Twelve Deadly Cyns...and Then Some
Both tumbled somewhat improbably out of early-Eighties new wave. Both flashed brightly through their respective homeland's cosmos, flared, and burned out. Both relied heavily on other writers' songs. Both left behind one truly transcendent single. Both have new retrospective CDs.
Alison Moyet first came to attention as one half of Brit synth-pop champs Yazoo (with Vince Clarke -- after his stint in Depeche Mode, before he formed Erasure). Her clear, precise, and emotional vocals -- heard here on their Brit hits "Only You," the somber "Winter Kills," and the great "Nobody's Diary" A defined Yaz as much as Clarke's plonky synth and depressive piano. Solo, post-Yaz, Moyet turned to likable, connect-the-dots material -- Top 40 pop slathered with keyboards, songs often saved only by her soulful voice ("Love Resurrection," "Is This Love?" and "Weak in the Presence of Beauty," the latter a shave and a haircut of John Waite's "Missing You"). But the same period also yielded her sole U.S. hit, the remarkable "Invisible," a synthy Lamont Dozier power ballad set to a slow, railroad-hammer beat, with Moyet shifting into diva-victim overdrive (its extended version, not included here, came off even better). With the exception of a satisfying, previously unreleased reading of Ewan MacColl's "First Time Ever I Saw Your Face" (yes, the Roberta Flack hit), the rest of this package will sate only the most rabid fans.
As for Cyndi Lauper, for a while there -- 1984, to be exact -- she owned the U.S. charts, surfing the infant MTV network with winsome videos that exploited her perky persona, squeaky voice, and glamorous bag-girl shtick. Her solo debut, She's So Unusual, unfurled a peck of hits: the frothy, anthemic "Girls Just Want to Have Fun," the wiggy "She Bop," the torchy "Time After Time," and a cover of the Brains' decade-defining "Money Changes Everything," which Lauper, backed by her chums Eric Bazilian and Rob Hyman of the Hooters, belted into the cheap seats ("We think we know what we're doin'/We don't know a thing"). It still rattles the rafters eleven years later. Her following albums, filled with lesser material, paled in comparison, although they coughed up a few fine singles ("True Colors," "I Drove All Night"). By 1989, she'd virtually vanished. This greatest-hits CD also includes an okey-dokey, newly recorded version of "I'm Gonna Be Strong," a wonderfully over-the-top smash for Gene Pitney in 1964 and an on-stage Lauper staple since her pre-solo days with the band Blue Angel.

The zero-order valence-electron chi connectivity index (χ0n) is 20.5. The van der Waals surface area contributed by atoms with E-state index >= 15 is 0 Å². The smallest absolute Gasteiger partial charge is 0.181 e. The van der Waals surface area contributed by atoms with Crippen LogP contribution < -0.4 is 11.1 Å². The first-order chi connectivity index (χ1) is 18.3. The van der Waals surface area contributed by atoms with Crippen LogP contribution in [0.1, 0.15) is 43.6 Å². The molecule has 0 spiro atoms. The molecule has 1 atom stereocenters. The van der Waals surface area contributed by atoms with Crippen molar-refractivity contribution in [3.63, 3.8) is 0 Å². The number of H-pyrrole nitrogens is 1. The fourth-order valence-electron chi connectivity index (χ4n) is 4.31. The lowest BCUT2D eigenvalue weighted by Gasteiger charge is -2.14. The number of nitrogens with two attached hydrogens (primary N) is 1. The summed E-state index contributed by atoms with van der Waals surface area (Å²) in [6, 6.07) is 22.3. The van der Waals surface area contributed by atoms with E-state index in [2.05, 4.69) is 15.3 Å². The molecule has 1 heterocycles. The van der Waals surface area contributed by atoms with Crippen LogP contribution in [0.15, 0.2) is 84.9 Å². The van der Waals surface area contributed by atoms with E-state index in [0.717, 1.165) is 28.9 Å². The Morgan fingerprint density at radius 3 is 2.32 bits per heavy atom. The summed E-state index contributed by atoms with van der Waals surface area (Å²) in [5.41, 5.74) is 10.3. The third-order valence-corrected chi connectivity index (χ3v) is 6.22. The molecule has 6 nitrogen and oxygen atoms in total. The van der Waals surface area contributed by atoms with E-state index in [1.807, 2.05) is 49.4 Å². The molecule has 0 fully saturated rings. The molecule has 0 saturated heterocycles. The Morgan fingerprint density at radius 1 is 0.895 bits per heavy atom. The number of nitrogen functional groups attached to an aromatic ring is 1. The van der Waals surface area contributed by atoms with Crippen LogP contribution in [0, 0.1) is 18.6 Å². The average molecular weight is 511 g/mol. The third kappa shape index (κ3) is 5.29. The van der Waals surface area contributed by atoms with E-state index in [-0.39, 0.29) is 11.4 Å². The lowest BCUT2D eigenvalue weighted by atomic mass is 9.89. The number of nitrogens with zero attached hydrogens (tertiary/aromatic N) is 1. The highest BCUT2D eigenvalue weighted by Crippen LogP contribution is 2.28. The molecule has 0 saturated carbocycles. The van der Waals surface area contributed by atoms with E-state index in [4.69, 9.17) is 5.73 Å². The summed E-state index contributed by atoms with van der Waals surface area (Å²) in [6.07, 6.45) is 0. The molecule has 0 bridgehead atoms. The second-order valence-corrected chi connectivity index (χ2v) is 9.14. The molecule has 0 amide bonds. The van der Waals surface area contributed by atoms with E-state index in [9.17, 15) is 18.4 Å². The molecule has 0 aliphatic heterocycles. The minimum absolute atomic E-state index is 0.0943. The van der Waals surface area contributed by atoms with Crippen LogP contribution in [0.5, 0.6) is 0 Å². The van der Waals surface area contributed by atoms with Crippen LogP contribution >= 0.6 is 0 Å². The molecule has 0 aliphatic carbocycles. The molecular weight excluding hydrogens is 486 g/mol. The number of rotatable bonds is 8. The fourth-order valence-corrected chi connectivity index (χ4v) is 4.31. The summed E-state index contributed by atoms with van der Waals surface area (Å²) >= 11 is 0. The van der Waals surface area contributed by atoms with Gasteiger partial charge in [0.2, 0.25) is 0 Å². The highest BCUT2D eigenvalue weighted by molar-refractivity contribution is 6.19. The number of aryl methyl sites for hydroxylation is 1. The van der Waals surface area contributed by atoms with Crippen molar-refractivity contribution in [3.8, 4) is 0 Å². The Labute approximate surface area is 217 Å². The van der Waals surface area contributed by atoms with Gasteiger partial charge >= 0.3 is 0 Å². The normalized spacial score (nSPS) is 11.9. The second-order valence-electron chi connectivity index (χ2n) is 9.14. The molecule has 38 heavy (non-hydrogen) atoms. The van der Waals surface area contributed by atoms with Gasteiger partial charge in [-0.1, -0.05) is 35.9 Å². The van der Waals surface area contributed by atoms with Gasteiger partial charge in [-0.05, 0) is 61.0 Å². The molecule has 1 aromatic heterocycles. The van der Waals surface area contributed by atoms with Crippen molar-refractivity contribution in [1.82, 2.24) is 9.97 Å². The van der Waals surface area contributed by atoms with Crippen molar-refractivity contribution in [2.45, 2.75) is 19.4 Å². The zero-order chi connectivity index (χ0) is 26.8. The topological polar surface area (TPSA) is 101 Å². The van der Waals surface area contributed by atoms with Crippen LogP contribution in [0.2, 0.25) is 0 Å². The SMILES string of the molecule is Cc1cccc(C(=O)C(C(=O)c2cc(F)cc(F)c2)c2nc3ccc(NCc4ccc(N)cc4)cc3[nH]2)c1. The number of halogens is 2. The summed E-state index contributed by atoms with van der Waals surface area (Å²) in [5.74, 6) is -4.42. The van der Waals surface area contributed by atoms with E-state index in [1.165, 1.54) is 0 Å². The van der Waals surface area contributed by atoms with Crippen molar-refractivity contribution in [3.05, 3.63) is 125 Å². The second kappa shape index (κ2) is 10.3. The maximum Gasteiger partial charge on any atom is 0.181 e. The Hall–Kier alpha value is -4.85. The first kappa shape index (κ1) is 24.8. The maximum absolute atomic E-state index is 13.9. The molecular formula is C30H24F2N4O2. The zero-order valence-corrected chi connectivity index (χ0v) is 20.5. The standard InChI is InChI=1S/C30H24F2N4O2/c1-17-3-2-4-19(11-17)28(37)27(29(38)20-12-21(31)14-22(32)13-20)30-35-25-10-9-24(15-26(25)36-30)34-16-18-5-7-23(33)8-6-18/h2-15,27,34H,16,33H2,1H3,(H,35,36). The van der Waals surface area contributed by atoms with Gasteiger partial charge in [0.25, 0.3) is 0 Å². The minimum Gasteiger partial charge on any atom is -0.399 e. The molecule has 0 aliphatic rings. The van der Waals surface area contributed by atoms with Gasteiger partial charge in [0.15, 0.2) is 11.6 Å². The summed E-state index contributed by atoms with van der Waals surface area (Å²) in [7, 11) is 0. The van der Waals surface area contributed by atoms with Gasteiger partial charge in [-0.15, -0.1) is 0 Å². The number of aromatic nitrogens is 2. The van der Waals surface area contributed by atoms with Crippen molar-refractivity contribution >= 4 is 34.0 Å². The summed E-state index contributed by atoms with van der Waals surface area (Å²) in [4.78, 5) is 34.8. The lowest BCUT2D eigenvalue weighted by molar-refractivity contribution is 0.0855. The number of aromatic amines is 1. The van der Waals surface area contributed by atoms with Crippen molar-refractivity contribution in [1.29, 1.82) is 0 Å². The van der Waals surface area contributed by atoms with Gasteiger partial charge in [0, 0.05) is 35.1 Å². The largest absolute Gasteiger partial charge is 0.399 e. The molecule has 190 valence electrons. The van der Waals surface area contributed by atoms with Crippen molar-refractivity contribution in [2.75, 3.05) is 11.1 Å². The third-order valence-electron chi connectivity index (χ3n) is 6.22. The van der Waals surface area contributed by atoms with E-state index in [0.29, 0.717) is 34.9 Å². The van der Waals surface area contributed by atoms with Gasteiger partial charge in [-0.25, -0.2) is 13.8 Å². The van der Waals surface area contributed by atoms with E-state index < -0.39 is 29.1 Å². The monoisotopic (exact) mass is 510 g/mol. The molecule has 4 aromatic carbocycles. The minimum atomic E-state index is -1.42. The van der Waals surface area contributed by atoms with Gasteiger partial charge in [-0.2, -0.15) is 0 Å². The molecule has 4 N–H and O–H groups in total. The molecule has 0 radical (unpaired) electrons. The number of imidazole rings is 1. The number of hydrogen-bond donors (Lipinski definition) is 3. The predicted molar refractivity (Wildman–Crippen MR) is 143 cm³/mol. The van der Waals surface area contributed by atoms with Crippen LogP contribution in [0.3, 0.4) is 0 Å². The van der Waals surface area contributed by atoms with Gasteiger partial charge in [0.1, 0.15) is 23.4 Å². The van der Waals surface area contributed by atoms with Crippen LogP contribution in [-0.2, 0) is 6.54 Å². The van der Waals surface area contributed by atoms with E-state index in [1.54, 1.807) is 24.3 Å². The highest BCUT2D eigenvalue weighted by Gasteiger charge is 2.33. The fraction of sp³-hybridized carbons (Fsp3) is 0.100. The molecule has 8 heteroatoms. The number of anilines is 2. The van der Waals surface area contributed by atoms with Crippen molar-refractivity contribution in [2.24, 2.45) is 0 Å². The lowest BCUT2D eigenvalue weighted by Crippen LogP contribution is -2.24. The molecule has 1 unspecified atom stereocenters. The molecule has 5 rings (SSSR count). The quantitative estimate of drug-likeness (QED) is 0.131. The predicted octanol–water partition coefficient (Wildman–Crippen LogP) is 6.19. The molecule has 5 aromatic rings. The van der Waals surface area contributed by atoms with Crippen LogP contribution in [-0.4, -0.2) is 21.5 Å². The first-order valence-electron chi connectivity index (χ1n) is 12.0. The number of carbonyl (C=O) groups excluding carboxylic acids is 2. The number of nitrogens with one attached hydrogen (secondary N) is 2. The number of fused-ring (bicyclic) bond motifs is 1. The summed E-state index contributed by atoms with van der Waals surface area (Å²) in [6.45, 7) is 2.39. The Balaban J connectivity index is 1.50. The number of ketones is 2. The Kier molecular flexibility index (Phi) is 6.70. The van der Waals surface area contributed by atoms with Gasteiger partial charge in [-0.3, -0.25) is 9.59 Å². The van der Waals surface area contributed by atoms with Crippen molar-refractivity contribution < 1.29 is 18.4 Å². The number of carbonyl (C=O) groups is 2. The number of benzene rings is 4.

By Michael Yockel
For those not familiar with Guy Clark, a few disclaimers about Dublin Blues: 1) This is not traditional Irish music; and 2) This is not traditional blues music. The record is, however, an outstanding, intelligently written rootsy affair that unfolds its riches with each play.
Teamed again with the amazing Sam Bush (New Grass Revival) on mandolin, and everyone from Nanci Griffith to Emmylou Harris to Rodney Crowell lending harmony support, Clark crafts elegant bluegrass vignettes that feel as comfortable as the old blue work shirt he sings about on the gorgeous "Stuff That Works." But as beautiful as the melodies are, and as accomplished as the musicianship proves, it's Clark's masterly songwriting that lifts Dublin Blues to classic status. Chasing shots of poignancy with tall draughts of humor on the title track, he lists the places he's been, the wonders he's seen: "I have seen the David/I've seen the Mona Lisa, too/I have heard Doc Watson play the Columbus Stockade Blues," but how he just wants to get back to his loved one. On "The Cape," he sings of the wonder of childhood imagination, how important it is never to lose touch with the kid who once jumped off the roof of the garage with a flour sack for a cape: "All these years the people said/He's actin' like a kid/He did not know he could not fly/So he did."
Magnificent and mature acoustic music with a great sense of fun. Stuff that works, indeed.
By Bob Weinberg
I asked a pal of mine if he'd ever heard of Roy Ayers, the legendary vibes player and bandleader who released something like 250,000 records during the Seventies.